Andrew Work (4 June 2005)
Fact: A petition signed by over 10,000 parents was delivered to CE Tsang last Wednesday that “criticized the commission for excluding parents from selecting the language of instruction for their children‿.
Fact: The Hong Kong Teachers’ Union believes that schools should not have the discretion to decide what language to use.
Fact: The World Bank, examining experience in 20 countries, reports: “The typical voucher system, which is one in which governments subsidize “schools of choice” in strict proportion to enrollment, appears to be contributing to the growth in quantity and quality of schooling.‿*
Hong Kong parents have complained that they are left out of the decision-making with regard to their children’s education. While teachers’ unions continue to influence policy to suit their members, parents are left out of the decision making process.
Education is one of the most crucial decisions a parent makes about their child’s upbringing. In today’s school system, parents have little to no choice at all. Ultimately, it is they who are responsible for their children.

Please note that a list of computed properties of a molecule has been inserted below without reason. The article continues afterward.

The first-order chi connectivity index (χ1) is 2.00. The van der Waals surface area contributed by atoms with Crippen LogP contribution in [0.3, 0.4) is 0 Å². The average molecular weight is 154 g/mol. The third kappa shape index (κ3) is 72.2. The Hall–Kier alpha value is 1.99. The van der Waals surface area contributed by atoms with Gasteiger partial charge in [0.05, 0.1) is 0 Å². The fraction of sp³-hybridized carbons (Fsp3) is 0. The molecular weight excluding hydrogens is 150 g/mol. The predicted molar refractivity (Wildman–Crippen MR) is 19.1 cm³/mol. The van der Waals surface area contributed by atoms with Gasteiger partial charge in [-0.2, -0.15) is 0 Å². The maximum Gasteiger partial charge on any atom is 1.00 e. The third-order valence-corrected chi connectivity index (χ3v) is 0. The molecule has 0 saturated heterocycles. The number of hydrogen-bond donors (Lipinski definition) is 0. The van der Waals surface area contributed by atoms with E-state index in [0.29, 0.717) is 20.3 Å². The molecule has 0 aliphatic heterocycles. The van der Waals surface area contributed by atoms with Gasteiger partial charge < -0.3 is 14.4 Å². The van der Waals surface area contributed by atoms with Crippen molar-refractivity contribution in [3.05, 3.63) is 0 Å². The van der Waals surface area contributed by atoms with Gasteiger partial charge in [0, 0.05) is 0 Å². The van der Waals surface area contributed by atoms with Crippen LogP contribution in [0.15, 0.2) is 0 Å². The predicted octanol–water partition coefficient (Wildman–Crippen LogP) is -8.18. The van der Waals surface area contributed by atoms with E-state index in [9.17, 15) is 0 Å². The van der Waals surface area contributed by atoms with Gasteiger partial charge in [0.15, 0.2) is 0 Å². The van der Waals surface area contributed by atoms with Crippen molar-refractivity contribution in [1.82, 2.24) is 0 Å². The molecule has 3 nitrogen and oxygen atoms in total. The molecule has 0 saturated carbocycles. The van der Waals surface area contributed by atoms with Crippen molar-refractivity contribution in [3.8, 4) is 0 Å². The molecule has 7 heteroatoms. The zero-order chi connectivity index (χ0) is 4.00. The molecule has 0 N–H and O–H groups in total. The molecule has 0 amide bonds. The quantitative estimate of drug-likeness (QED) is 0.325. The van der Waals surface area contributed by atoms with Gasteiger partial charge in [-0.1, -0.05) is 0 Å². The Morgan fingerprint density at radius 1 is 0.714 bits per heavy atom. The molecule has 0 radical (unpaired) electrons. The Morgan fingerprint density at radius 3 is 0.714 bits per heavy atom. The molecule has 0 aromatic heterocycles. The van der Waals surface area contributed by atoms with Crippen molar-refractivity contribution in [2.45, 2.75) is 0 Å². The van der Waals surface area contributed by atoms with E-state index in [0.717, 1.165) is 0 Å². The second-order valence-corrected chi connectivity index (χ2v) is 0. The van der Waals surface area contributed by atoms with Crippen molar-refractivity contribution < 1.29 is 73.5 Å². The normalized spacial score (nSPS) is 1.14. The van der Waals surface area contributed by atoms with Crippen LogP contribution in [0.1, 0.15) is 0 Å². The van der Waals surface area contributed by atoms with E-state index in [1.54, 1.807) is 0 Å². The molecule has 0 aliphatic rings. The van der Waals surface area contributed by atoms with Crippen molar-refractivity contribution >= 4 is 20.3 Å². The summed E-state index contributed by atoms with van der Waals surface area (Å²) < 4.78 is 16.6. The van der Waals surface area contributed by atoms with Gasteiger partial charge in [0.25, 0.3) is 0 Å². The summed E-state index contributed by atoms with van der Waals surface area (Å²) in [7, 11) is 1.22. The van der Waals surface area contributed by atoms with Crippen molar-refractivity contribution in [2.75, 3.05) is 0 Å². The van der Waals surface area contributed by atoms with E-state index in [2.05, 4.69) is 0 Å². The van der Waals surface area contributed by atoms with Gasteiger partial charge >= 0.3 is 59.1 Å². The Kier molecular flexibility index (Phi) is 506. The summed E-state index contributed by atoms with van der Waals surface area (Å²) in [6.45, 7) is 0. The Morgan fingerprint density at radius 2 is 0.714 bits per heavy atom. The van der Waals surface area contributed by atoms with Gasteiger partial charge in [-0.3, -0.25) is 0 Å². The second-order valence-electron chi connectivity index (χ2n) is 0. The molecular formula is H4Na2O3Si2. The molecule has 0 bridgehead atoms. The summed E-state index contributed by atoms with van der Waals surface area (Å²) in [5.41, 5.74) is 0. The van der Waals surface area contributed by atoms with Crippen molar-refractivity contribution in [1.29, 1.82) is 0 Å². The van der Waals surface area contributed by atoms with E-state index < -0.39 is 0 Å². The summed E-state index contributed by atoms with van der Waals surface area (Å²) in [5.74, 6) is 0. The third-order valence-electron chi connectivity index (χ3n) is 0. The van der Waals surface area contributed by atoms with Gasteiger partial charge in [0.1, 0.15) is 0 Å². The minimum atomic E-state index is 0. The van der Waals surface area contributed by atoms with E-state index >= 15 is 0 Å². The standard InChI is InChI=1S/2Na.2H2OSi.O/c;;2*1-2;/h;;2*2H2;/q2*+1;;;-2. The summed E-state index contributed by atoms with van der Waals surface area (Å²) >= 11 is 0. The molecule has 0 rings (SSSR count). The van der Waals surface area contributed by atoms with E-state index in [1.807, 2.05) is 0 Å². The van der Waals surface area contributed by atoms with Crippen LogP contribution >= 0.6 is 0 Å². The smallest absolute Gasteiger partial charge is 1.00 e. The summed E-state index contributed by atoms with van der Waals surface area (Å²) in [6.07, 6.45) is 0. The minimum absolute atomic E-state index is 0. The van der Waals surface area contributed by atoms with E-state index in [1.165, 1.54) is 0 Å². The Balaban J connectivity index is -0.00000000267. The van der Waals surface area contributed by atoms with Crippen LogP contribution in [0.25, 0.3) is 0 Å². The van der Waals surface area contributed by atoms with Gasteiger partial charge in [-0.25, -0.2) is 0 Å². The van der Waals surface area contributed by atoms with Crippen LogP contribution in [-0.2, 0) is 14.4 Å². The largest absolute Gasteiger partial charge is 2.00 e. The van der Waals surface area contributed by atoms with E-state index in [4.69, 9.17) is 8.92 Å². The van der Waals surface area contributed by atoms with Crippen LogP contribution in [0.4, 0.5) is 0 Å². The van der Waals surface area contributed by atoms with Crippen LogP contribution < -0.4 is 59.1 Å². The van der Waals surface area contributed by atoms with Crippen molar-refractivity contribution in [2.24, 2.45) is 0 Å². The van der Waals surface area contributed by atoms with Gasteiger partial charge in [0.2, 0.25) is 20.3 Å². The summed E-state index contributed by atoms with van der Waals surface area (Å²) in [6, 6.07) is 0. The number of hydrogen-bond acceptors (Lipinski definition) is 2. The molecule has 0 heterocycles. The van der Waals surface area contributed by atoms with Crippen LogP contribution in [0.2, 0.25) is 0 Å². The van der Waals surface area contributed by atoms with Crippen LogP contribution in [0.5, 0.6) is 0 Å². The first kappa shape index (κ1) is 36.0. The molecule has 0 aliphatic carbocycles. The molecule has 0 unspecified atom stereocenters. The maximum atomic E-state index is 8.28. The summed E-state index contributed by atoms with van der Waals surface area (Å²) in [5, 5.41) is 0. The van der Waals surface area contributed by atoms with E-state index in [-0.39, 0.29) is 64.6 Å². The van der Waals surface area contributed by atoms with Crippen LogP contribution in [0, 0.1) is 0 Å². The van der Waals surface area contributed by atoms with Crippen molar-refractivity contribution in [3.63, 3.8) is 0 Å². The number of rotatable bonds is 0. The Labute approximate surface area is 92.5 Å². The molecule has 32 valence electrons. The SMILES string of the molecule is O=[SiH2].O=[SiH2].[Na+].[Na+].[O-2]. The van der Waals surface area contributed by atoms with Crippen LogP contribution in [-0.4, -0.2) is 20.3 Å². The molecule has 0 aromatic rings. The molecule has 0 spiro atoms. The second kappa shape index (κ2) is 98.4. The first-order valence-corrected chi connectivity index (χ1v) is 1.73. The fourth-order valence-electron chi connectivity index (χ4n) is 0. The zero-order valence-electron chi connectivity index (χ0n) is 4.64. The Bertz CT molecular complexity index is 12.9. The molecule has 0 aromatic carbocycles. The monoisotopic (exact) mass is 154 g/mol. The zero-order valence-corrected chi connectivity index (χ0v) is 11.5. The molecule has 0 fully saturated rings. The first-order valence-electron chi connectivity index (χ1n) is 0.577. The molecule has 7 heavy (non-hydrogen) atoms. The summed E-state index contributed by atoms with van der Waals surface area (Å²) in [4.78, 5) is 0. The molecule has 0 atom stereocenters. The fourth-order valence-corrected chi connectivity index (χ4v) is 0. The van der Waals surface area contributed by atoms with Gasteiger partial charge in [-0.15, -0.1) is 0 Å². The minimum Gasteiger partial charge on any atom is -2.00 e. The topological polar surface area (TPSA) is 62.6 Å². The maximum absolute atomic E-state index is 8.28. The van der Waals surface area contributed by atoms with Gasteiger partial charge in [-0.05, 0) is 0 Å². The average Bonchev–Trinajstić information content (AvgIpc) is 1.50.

School vouchers allow parents to make choices about not only what type, but also exactly which school their children attend. Schools that respect parents’ decisions and provide educational satisfaction thrive.
Armed with choice, parents decide what is important to them in education, neutralizing disagreements between special interest groups and the government, thereby increasing social harmony. Special interest groups are free to open schools reflecting their values and can attract students accordingly.
Decision-making should be left with parents – not unions or government officials. After all, whose children are they?
Quote of the Week:
“The fundamental purpose of education is to enable the individual to defend himself against all those who would coerce his opinion and rob him of his livelihood, be they bureaucrats, clergymen, soldiers, beggars, or merely well-intentioned reformers.‿ — anon
*Fact 1 & 2:
Choice of language denied to schools
Education Vouchers In Practice And Principle: A World Survey
More: Maureen Wahl, “Third Year Report of the PAVE Scholarship Program,” 1995, Partners Advancing Values in Education, 1434 W. State Street, Milwaukee, WI 53233.
David J. Weinschrott and Sally B. Kilgore, “Educational Choice Charitable Trust: An Experiment in School Choice,” Hudson Briefing Paper No. 189, March 1996, Hudson Institute, Herman Kahn Center, P.O. Box 26-919, Indianapolis, IN 46226, (317) 545-1000.
Study Finds Higher Test Scores Among Blacks With Vouchers